GPS: Makes everyone a pilot.
We went through a lot of air maps back in
the 1970s, 80s and 90s.
Pilots who flew back then know all about
navigation by drawing lines on the map
and following them with their finger.
It didnt take long before there
were so many pencil lines and then erased
pencil lines that the map became useless
and it was time for a new one. Depending
on who you flew for, or your own map
budget, sometimes you flew with a map
that was unreadable. These charts
are not and were never really cheap, but
they were necessary. So you or
your employer always coughed up the
money. Even with radio nav like VOR
and ADF, the map was still required to
ensure you didnt get lost.
should be carried for the flight
youre conducting, but unless
youre a student pilot, I doubt that
anyone draws the lines. In fact
Im not sure instructors are still
required to teach that type of flight
Personally, I always have the map handy,
folded to the area Ill be in, and
refer to it often, even with the GPS
doing all the work. Over the past
few years, Ive been fortunate to
have experimented with at least four
different GPS models. They all have
features that some pilots love and come
to depend on, while many functions are
nothing but overkill for other pilots.
I dont think there is a
out there on the market. Best
advice if youre purchasing, is
define your needs first, carefully
consider the options it has and decide if
they can be applied to what youre
doing, then buy the appropriate model.
Last summer most of my work involved
flying grid patterns for forestry
surveys. I needed nothing more than
a GPS that could keep me on an east-west
track regardless of winds. I could
set up to fly on a line of latitude, stay
right on it for 30 miles, then turn north
or south for a few miles to pick up the
next line, and go straight back the other
way. Any model can give you that
kind of information in numerical format
which eliminates the need to follow the
map line or even look out the window.
Recently I obtained a street-map GPS for
my vehicle. Everyone had been
talking about them but to an old pilot
who prides himself on the ability to read
a map, I balked at technology that helps
follow a road. But this was a gift,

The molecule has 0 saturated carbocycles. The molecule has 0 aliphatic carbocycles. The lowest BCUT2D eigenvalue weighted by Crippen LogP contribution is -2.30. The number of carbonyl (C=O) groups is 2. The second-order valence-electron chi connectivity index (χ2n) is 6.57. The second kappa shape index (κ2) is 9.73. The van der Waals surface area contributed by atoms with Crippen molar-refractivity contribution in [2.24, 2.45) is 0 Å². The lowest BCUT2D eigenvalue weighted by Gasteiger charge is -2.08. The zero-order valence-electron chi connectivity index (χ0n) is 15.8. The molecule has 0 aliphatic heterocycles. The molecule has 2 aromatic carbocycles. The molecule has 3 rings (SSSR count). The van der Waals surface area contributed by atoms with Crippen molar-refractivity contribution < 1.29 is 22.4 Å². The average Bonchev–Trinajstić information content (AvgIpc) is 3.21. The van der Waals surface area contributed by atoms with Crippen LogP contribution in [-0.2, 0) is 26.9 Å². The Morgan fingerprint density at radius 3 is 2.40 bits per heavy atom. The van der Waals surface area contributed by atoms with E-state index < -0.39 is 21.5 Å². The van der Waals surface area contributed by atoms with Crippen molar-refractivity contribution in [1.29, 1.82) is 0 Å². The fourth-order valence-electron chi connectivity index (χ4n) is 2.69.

so why not. It didnt take
long for this little gizmo to become my
If youve never tried one in your
car or truck, all I can say is you must.
Lets look at some of the features
and what it can do. First of all,
it talks to me. A female voice (I
call her the first officer) tells me when
and where to turn, which way to turn,
where Im going to, and even
politely lets me know when Im
exceeding the speed limit. If I
make a mistake and go the wrong way, she
immediately and without complaining,
re-calculates the route and tells me
about the detour.
The route planning takes only seconds,
and I dont need to draw a line on a
map. There are no VORs or
ADFs to consider. I simply
tap an address or location on the screen,
and then go to. The
machine does the rest. If I
dont know the exact address I want
to get to, the GPS takes care of that
too, sometimes with a point of
interest which is already stored in
its large data base. Look up
restaurants, shopping, fuel stations,
recreation facilities, entertainment
stops, among several other categories,
and simply make your choice with a tap on
the screen. Mine is supposed to
have over two million points of interest.
How does a driver get lost on an
Interstate road or the Trans Canada
Highway? Why would you need a GPS
traveling from city to city? Well,
it will never forget the exit you need.
It always knows where the next gas
station or rest stop is. It always
displays the distance and time to the
destination. You should never get
another speeding ticket. If
thats not reason enough to own one,
just think of the stress relief when you
find yourself in a strange city looking
for the freeway out of town. These
machines guide you through the streets
with ease, and get you back on track
without maps, and without bickering with
your wife. Enter the address of an
airport youre looking for, it will
take you there in time to meet your
mother-in-laws flight. For
the stress saving capabilities alone, a
GPS is worth owning.
Theres more than enough going on
while driving in a strange city. Unfamiliar
roads, landmarks, speed limits, traffic
patterns and rude drivers will distract
you from the navigation part of the load.
So why not leave that up to the GPS?
If youre still not convinced you
need one of these things, get a friend
who owns one to take you for a demo ride.
You will be sold! And the
more you use it, the more youll
love and depend on it. Just like
the one in your airplane. What
pilot would go back to the pre-GPS days
and start drawing lines on maps again?
One more thing about the street map GPS
devices. Theyre cheap.
For an aviation model, youll pay at
least five or six hundred bucks (and much
more). These street models are as
low as a hundred dollars. Even less
on e-Bay. Serious drivers need
serious navigators. So what are you
waiting for? Many dealers offer
refunds if youre not happy. But
they know you wont be back.